01 April 2008

Within, Without

Last night, the mild temperatures in the 50-degree (13/14C) range belied a coming storm. After dark, the wind kicked up, and later still, rain came pouring down. I think (maybe, possibly, perhaps) that we might be done with the bitterly cold blizzard weather for the season. The tulips I planted several years ago are sprouting, daffodils are a few inches tall, and the pollen count is up, because I'm sneezing rather more than usual.

One of my neighbors (and I don't even know which one) has a set of wind chimes that I only hear during high winds. The apple falls not far from the tree; at my parent's house on the lake, the wind chimes that were on the porch when they moved in have been permanently silenced. I've been given gifts of wind chimes over the years, that are beautiful, but will never hang up outside because the noise would drive me crazy. Deep, bell-like chimes, or high-pitched tinkles, matters not, I can't stand the noise.

My neighbor's chimes are delicate, twinkling chimes, which make me think of fairies and the wee folk whenever I hear them. I could hear them only in certain parts of the house, which ought to clue me in as to who they belong to, but that doesn't matter much. Because I only hear them during stormy weather, and not when I'm trying to sleep, I don't care where they are.

If you'll allow me to be whimsical for a moment, go ahead and continue reading the post. Otherwise, skip it and read something else.

I've never been afraid of weather. Thunderstorms don't scare me. Living as I do in the MidWest, tornadoes are a reality, rather than special effects on a movie screen. They bring devastation, destruction of property, death. But somehow, there's a fierce, feral beauty to them, when for just a moment, you witness one of Mother Nature's raw creations.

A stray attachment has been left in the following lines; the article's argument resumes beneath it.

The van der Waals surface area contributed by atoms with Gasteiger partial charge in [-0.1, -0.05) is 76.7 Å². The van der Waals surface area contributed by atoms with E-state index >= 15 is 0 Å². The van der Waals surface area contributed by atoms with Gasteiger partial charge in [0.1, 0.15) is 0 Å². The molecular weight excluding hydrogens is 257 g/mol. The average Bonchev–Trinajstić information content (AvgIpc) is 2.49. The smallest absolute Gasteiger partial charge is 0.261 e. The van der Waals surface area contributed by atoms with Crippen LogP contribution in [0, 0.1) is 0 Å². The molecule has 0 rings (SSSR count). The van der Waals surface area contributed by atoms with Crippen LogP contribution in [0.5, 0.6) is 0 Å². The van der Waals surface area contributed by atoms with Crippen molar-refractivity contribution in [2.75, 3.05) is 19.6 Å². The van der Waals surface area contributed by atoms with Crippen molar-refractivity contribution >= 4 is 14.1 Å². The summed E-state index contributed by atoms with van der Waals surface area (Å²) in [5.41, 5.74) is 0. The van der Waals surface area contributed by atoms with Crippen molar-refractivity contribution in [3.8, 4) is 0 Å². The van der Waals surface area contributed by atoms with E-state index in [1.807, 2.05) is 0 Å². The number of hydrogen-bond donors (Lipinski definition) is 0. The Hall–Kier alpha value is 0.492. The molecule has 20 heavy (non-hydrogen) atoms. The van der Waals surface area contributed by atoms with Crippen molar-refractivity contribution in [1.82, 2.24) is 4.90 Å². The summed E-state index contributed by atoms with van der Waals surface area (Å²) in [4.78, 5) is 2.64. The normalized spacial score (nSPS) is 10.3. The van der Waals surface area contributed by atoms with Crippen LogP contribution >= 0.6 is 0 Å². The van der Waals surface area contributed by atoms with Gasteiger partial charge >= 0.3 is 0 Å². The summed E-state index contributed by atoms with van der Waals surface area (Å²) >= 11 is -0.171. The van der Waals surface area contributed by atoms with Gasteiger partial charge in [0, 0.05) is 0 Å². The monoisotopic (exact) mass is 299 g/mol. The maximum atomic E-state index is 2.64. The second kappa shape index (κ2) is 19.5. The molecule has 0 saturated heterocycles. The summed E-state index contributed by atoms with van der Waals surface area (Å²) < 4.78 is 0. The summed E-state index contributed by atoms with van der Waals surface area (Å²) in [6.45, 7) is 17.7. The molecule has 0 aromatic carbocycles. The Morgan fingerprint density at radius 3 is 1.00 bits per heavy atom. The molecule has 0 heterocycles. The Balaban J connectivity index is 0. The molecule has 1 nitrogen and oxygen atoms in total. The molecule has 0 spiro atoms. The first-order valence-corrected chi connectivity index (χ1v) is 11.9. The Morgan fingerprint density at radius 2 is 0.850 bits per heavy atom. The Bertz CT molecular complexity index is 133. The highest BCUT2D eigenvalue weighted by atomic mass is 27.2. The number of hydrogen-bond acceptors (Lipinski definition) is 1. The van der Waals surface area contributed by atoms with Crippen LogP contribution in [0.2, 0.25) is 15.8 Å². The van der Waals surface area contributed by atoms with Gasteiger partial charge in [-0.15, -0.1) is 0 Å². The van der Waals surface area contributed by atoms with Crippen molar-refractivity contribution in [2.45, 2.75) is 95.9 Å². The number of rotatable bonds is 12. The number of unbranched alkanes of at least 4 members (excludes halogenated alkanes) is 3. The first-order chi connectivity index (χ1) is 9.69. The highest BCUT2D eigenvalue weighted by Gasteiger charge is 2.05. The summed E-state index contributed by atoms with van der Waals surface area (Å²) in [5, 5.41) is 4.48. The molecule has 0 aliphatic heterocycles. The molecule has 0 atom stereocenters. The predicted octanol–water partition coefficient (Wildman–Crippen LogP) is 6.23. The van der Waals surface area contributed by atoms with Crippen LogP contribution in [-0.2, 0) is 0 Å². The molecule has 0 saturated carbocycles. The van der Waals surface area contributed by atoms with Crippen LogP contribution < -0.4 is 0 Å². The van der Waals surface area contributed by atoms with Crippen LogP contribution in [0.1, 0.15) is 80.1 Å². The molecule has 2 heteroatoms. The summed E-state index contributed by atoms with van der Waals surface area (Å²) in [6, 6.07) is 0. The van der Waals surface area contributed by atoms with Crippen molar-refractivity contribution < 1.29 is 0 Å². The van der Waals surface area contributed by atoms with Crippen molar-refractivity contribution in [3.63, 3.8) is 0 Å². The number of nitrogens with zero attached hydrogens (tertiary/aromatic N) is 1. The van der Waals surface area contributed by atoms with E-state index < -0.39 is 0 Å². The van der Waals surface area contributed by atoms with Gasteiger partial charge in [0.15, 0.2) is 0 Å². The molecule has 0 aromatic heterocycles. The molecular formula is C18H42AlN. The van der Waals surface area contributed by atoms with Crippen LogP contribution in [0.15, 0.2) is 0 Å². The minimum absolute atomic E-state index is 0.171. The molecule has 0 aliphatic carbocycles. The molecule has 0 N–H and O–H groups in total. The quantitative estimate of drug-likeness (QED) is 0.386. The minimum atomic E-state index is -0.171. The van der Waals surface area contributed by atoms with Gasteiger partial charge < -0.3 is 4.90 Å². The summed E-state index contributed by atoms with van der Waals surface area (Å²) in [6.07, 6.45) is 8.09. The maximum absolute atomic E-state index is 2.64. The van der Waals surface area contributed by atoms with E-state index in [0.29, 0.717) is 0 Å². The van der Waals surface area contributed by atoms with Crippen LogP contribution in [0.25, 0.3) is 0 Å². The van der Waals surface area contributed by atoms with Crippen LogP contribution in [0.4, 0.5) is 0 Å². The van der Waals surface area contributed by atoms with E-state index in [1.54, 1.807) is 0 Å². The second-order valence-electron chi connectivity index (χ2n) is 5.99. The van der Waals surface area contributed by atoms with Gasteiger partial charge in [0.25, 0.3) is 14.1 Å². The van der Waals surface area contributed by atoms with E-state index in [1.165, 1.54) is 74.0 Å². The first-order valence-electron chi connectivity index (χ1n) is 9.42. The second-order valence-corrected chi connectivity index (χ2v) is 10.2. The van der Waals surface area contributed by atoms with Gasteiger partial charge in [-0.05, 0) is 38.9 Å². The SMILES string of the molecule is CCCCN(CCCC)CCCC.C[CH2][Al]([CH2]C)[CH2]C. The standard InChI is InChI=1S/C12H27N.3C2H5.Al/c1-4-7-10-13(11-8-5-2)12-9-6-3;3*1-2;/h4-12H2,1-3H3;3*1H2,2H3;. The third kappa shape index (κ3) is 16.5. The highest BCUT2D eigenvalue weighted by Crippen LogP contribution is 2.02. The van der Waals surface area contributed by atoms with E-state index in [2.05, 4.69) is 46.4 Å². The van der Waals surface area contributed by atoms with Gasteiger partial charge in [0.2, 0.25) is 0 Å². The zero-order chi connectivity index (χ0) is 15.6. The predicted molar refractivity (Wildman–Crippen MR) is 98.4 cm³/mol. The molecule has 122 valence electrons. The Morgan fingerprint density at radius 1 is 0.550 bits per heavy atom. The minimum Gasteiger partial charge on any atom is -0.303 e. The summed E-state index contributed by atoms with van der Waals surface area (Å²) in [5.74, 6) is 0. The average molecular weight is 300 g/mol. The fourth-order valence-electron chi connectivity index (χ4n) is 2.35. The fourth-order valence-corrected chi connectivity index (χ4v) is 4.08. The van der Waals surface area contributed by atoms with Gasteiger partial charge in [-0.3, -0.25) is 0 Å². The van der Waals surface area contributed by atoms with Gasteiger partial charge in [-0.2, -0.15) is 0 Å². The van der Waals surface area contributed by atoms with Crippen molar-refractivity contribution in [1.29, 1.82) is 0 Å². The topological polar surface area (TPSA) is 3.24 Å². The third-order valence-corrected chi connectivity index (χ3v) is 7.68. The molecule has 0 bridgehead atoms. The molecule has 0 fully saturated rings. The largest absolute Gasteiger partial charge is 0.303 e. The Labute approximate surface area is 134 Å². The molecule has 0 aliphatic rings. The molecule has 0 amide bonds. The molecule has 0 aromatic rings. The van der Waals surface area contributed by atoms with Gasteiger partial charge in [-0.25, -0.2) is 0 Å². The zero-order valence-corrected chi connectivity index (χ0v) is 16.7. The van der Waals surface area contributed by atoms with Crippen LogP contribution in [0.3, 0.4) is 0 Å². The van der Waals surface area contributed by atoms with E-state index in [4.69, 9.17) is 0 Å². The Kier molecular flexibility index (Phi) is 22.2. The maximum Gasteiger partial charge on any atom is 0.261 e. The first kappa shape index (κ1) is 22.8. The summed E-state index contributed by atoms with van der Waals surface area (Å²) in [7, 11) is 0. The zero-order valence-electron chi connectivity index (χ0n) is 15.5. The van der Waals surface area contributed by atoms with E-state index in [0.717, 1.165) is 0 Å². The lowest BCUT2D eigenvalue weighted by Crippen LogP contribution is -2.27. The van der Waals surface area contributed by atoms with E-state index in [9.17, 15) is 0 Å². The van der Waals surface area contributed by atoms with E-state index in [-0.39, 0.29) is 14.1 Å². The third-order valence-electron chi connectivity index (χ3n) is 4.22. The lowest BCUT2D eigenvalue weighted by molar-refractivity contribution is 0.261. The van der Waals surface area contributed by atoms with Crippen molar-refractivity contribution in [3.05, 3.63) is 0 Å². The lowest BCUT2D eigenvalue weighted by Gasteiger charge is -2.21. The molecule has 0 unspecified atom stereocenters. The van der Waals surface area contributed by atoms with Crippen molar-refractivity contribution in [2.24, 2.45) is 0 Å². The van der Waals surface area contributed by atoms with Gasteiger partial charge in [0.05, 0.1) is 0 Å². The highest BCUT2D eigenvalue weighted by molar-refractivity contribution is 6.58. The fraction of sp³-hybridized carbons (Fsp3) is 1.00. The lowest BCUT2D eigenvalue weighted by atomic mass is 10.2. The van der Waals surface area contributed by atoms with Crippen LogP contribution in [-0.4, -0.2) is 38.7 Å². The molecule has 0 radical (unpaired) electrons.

The prelude to a thunderstorm brings darkening of skies, and an increase in the wind. Birds quiet down, seek shelter, and insects fall silent. That relative calm before the storm has always called to me, pulled me to wander outside, and witness the birth of a storm.

Before I left home and got married, my parents lived across the street from a large forest preserve, and a coming storm in the twilight might find me on a path listening to the wind in the trees. The air seems cleaner. The night holds a potential, possibilities. A mild shower, or a wild, howling terror, either is possible in that moment.

I wanted to wander outside last night, allow the wind to pull at my clothes and short hair, smell the dampness of the earth, the spring smell of earthworms all squiggly (and icky) on the sidewalks, listen to the wind, even get rained on a bit. Instead, I stayed inside and listened to the wind around the roof of the house, eventually heading to bed where I couldn't hear the chimes anymore.

Where has that child-like wonder and delight in a rainstorm gone? My delight in a solitary walk diminished, when, exactly?


sarah bean said...

LOVE it when the daffodils (and tulips!? cool!) start poking through :D Outdoors in a storm is the best place to be, for sure, although I only ever do that when my kids are up and bringing back the kid in me, otherwise I'm all about the lying in bed listening to the wind and rain too, these days.

Lucy Arin said...

Hi SB!
Once the tulips bloom, I will take pics of them; the tulips and daffodils are just about the only thing I can keep alive, because you don't have to do anything to them. Plant them in the fall, and watch them bloom in the spring. I can handle plants like that.